Note: this is a guest blog from Richard Price, the Information Systems Manager at Yorkshire Ambulance Service NHS Trust.

In simple terms, xAPI is just a technology standard, but it’s what we can do with it which is generating the most excitement in our respective pilots! Referring to embarking on a project as a ‘journey’ might be considered a cliché, but in the case of our xAPI pilot, I think the maxim is justified.

I’ve been involved with learning technology for a number of years, working with a variety of healthcare providers to implement e-learning solutions. I first heard about xAPI in the spring of 2013 when it was in its infancy, making a tentative enquiry to Rustici Software (the creators of the Watershed LRS) as to whether we could assess the feasibility of implementing the technology in health and social care in the United Kingdom. Little did I realise at that point quite how profound the impact of my exploratory email was going to be! This blog post charts our journey with xAPI so far.

NHS top 5
Thinking back to my initial request, I was quite naïve in my early expectations. I knew I wanted to track the informal learning which we didn’t capture at the time but I hadn’t given much thought about what to do with the resultant data and how it would be of benefit to learners and to organisations. xAPI potentially offers the capture of a very rich but very large set of learner activity data which through analysis can begin to map an individual’s competence and confidence in a skill.

Discussing my initial enquiry with Rustici, I soon began to realise the scale of the challenge we were about to undertake. Of the challenges which were presented, our biggest was undoubtedly the size of the workforce. The National Health Service (NHS) in the United Kingdom is one of the top 5 largest employers in the world, employing an excess of one million medical and clinical professionals plus support staff. At this point, we made a pragmatic decision to team up with my colleague in the south of the country and run two small, distinct pilot projects to gain maximum benefit from the results.

I am based in York in the North of England, my colleague, Alison Potter, is based in Portsmouth more than 300 miles away, and Rustici are based in Nashville, across the Atlantic in the United States. The differences in time zone and geography led to many late-night, coffee-fuelled Skype calls as we began to develop our ideas, discuss outcomes and identify what learning activities we wanted to track. Working with the team, we were challenged to think about how we wanted to use the data and what we were going to do with it, not just how we were going to track learner activity. It would be easy to track everything but we knew we needed to limit the scope, so part of the work was to decide what and how we would capture information through xAPI statements.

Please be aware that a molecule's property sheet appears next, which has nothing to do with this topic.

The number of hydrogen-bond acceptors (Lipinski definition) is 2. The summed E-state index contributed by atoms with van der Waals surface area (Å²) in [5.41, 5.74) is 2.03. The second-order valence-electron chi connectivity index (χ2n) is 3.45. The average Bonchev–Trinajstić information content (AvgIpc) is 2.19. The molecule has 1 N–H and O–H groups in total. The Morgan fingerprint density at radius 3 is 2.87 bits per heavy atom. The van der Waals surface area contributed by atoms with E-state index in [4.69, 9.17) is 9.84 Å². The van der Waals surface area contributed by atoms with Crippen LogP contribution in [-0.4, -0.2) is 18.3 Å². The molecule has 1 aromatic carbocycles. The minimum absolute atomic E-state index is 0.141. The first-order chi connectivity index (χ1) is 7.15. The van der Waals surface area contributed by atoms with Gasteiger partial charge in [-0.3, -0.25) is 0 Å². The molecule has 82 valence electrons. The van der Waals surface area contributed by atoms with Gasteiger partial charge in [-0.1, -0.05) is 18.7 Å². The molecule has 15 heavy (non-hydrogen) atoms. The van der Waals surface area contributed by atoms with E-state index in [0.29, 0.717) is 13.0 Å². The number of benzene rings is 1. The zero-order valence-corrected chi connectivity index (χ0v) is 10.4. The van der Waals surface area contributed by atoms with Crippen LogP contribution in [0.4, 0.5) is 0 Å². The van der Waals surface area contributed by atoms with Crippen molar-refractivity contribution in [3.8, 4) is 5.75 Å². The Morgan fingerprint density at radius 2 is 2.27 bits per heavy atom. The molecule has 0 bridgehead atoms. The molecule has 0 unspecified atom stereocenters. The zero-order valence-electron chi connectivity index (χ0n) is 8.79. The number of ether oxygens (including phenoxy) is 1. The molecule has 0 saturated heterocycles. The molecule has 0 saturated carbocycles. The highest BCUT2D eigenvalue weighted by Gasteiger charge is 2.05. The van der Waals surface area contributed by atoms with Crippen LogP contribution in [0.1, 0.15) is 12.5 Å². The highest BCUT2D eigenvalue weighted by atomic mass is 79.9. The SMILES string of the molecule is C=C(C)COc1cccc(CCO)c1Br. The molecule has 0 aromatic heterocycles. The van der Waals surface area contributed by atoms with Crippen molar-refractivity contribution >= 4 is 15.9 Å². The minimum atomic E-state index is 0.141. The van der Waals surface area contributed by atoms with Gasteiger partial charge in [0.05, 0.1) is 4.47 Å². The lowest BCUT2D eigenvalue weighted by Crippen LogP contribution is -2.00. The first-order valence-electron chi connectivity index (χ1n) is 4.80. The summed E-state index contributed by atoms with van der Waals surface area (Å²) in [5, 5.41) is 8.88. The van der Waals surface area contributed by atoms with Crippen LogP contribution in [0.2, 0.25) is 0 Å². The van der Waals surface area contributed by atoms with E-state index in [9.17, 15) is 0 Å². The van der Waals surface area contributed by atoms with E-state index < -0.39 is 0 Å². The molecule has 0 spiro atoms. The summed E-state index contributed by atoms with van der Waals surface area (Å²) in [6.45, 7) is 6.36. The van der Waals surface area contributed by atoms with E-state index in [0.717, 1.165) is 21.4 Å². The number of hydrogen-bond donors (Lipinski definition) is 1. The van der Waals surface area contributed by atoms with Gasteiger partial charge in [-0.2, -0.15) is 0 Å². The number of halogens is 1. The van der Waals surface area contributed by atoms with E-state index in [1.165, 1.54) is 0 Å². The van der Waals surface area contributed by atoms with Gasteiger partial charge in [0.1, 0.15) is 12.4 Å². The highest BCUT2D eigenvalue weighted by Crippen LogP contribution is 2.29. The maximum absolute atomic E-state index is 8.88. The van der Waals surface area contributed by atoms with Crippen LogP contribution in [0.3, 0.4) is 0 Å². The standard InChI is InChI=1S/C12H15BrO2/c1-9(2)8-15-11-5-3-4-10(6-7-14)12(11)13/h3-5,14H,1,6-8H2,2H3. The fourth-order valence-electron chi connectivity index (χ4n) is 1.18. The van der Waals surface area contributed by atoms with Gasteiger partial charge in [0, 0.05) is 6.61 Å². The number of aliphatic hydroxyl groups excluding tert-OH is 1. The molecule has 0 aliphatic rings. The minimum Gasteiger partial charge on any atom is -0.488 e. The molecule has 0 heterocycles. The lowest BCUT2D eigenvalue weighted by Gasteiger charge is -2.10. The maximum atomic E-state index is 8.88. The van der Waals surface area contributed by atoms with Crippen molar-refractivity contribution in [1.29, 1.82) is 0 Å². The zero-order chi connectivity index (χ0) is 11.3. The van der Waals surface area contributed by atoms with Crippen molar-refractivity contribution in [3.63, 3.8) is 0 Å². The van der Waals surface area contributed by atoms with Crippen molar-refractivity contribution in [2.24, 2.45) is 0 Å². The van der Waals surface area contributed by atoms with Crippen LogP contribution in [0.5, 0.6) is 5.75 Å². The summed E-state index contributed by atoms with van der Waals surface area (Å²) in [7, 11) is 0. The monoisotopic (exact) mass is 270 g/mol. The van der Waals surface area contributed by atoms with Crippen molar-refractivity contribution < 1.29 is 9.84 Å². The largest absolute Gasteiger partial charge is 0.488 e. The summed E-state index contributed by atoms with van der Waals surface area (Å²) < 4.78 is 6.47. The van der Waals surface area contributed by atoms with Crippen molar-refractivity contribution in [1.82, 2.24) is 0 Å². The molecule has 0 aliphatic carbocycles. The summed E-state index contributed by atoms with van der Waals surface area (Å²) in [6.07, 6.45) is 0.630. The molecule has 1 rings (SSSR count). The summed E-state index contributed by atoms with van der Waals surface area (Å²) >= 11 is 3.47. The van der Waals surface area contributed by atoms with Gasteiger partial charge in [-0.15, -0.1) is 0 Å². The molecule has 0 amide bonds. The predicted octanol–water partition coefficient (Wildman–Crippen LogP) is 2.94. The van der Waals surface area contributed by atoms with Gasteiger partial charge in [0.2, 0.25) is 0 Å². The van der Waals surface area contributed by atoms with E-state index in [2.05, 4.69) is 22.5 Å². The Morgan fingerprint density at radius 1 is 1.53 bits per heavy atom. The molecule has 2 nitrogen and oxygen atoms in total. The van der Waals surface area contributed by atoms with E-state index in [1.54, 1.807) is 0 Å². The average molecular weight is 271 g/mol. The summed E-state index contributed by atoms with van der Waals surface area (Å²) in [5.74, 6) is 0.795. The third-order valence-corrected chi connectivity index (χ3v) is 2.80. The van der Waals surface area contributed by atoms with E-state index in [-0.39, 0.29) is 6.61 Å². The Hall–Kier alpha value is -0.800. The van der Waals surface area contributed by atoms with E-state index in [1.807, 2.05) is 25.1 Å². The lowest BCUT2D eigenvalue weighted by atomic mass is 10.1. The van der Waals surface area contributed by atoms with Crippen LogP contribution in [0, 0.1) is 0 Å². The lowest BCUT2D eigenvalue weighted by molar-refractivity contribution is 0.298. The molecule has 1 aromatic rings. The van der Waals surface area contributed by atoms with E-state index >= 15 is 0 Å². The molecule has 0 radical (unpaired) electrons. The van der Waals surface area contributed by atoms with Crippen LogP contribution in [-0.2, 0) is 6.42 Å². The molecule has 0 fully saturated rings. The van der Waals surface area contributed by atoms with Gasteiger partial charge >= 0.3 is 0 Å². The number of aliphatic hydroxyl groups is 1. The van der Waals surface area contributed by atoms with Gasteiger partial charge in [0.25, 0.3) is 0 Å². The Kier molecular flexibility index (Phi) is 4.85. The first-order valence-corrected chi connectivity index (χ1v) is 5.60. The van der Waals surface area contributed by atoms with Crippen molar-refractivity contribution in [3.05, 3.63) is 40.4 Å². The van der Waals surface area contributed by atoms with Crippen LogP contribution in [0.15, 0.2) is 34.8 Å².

We knew we were on to something special when we realised the technology had the potential to start showing a return on investment in an individual’s training, being able to track the progress of an individual as they started to exhibit behaviour change as a result of learning interventions (Kirkpatrick levels 3 and 4). We later started referring to this as the ‘holy grail’ of learning.
NHS Holy grail
It was soon after this that our proposal was selected to be one of the six Watershed First organisations who are global pioneers like us, exploring how the technology can benefit learners and organisations. Being part of Watershed First gave us access to the Watershed Learning Record Store where xAPI statements could be recorded and further analysis performed. The Watershed First pilot also gave us sight of the ‘Watershed method’ – a scientific methodology to develop xAPI project outcomes and project benefits.

The two pilots are distinct but share a common approach. In the South of the United Kingdom, Alison’s pilot focuses on recording learner activity around dementia care while my project in the North concentrates on tracking learning about patient dignity and respect, both of which are fundamental to the way patients’ view their care. Both pilots rely on a learner self-assessing their perceived competence in the subject prior to completing any learning interventions and then self-assessing after completing the learning activity to track the change. Similarly, we also track a self-assessment of the learner’s confidence before and after the learning interventions.

It is our expectation that individuals will self-assess highly at the start of the learning intervention as they are unaware of their weaknesses. As a learner moves through the training it is hoped they begin to pause and reflect on their behaviour and become more aware of their performance, scoring themselves lower following the intervention. We hope to demonstrate behaviour change as learners move from the “unconsciously incompetent” phase of the competence learning module to “consciously competent”.
The learning interventions consist of the mobile self-assessment checklist, a formal piece of e-learning, simulated practice, accessing online journals and online resources and a workplace assessment, all of which generate xAPI statements captured in the Watershed Learning Record Store. Successful completion generates an Open Badge, linked to accomplishments in the Watershed LRS. The pilots are underway in both regions with results expected in the spring of 2015.

There have been many stages to our journey to date and these have not always been easy, although I recall observing at the start of the project,

“if this was meant to be easy, somebody would have already done it”!

The questions have often been challenging and we are still carefully observing how learners react to this different form of self-paced learning, but early indications suggest that the learning has been received very positively. Alison and I hope to update the results of our pilots in future blog posts.